Guest Post by Margaret Murray McLeod
This post is an exclusive excerpt from this month’s Piano Teacher Talk – the online newsletter from EPTA UK. The whole newsletter is also available as a PDF at the end of this excerpt, with the kind permission of EPTA.
In this month’s EPTA post, Margaret Murray McLeod offers much-needed advice on pedalling…
First Step: How to be a Musical Scientist.
The difference between Hearing and Listening is not always appreciated, especially by children who are bombarded daily by being told what or what NOT to do!
From the very first lessons we should encourage our pupils to listen, not just to how a note begins, but right to its end. The problem with the piano is that after an explosive start a note immediately starts to fade; it cannot crescendo on a note like most other instruments.
Listening becomes even more crucial when a pupil begins to use the sustaining pedal; not only should they know how the instrument works (all those fascinating moving bits inside) but they should begin to understand how to control the sound.
So, let them do some investigating…
- First play a piece to your pupil without pedal and then with. Can they describe the difference?
- With their back to the piano can they say which version has pedal when you play again?
- Using a stop-watch or a watch with a second hand, play Middle C, mezzo forte. Listening closely, how long does it last WITHOUT pedal and then WITH?
WITHOUT pedal it lasts [ … ] seconds.
WITH pedal it lasts [ … ] seconds.
- Does a LOUD note last longer than a QUIET note?
- Compare high notes and low notes:
HIGH NOTE lasts [ … ] seconds
MIDDLE NOTE lasts [ … ] seconds
LOW NOTE lasts [ … ] seconds
Listen to the throbbing of the low note as it dies away. Fascinating!
Second Step: Watch and Learn
Now it is time to change from Listening to Looking.
If you have a grand piano this is easy, but if you teach on an upright piano and cannot remove the front, your pupil could look inside from the top; they may need to stand on a stool to do so. Or you could find a picture of the inside of a piano (quite a few available online).
Ask them how many strings there are to each key, in the treble, the middle bass and lowest notes? Why are there three different types of strings?
If they can hold a finger close to one of the bass strings while you play the note, they can feel it tickling their finger as it vibrates! Great fun!
Let them watch the hammers as you play a scale. Can they see what stops the note vibrating as you release each key?
Explain why they are called “dampers”. Don’t be afraid to tell them the names of the moving parts, even if they are quite young; they will soon begin to remember the words as you use them.
Now, can they see what happens when you depress the sustaining pedal? Play an arpeggio or group of notes so they can hear the effect. I find that pupils, especially the younger ones, get quite excited to see all this amazing action inside the piano.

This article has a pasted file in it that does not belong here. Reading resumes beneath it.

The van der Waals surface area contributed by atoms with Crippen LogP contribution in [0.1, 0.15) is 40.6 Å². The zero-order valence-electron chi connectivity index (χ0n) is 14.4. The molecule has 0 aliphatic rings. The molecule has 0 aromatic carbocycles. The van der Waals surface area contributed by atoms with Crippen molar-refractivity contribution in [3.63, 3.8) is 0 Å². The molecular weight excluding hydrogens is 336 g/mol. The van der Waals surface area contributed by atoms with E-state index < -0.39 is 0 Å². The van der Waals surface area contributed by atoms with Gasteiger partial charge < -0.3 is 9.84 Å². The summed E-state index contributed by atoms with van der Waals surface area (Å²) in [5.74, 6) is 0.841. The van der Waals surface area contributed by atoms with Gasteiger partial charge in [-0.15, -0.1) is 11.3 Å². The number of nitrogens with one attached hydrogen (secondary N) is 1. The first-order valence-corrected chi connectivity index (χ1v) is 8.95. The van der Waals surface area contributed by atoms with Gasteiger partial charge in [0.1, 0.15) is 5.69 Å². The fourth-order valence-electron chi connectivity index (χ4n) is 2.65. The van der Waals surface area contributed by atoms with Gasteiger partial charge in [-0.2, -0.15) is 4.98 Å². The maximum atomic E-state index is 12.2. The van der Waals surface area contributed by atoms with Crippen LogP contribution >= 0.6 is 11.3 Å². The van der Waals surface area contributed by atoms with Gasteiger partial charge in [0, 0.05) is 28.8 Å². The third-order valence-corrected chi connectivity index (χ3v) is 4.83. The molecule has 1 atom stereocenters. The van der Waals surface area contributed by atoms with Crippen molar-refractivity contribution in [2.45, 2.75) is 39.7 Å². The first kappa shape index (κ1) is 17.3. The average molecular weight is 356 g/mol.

At last they are ready to sit down to use the pedal themselves!
The importance of how the pupil sits at the keyboard cannot be stressed enough. While we may like to start pupils early using the pedal, it is essential that they can sit comfortably with the heel on the ground.
There are devices on the market (such as this one) that can be placed over the pedals so that smaller children can work them, but they are expensive, and obviously both the teacher and the pupil would need to have one.
Many players sit too far back on the stool. Sit on the front part, feet on the ground, placing the ball of the foot over the pedal.
First they need to get used to depressing and releasing the pedal, and simple counting exercises can be used. While counting 4, press down on 1 and up on 3, for instance.
I usually teach direct pedalling first, and this can be employed easily and simply in many elementary pieces. Schumann’s Soldiers’ March, for instance, where pedal down on the first beat and up on the second gives the start of each four-bar phrase an added impetus, rather like a drumbeat. The two final cadence chords are reinforced by a quick down-up on each chord.
Invent some simple exercises using broken chord figures or chord patterns, always allowing space (a rest) where the foot comes up. Very soon the pupil will be able to move on to that vital skill: legato pedalling.
Margaret Murray McLeod ARAM, FTCL, ARCM, LRAM
Margaret has appeared regularly in concerts throughout the UK, recorded for BBC Scotland and South German Radio, and played piano and harpsichord with the Scottish Chamber Orchestra. An international examiner for ABRSM for many years, Margaret lectured and conducted workshops extensively both at home and abroad, and regularly contributed to the Associated Board’s Teaching Notes.
She is Regional Organiser for East of Scotland, and a member of the Management committee of EPTA-UK.
Margaret’s series on pedalling continues in the EPTA Piano Teacher Talk newsletter, available to non-members exclusively on Pianodao each month.
Copyright © Margaret Murray McLeod. Used with permission.
EPTA Piano Teacher Talk
If you enjoyed this post and would like to read more, and to find out more about EPTA UK, please download the full November edition here:
Special Thanks to Murray McLachlan, Karen Marshall, and Liz Dewhurst.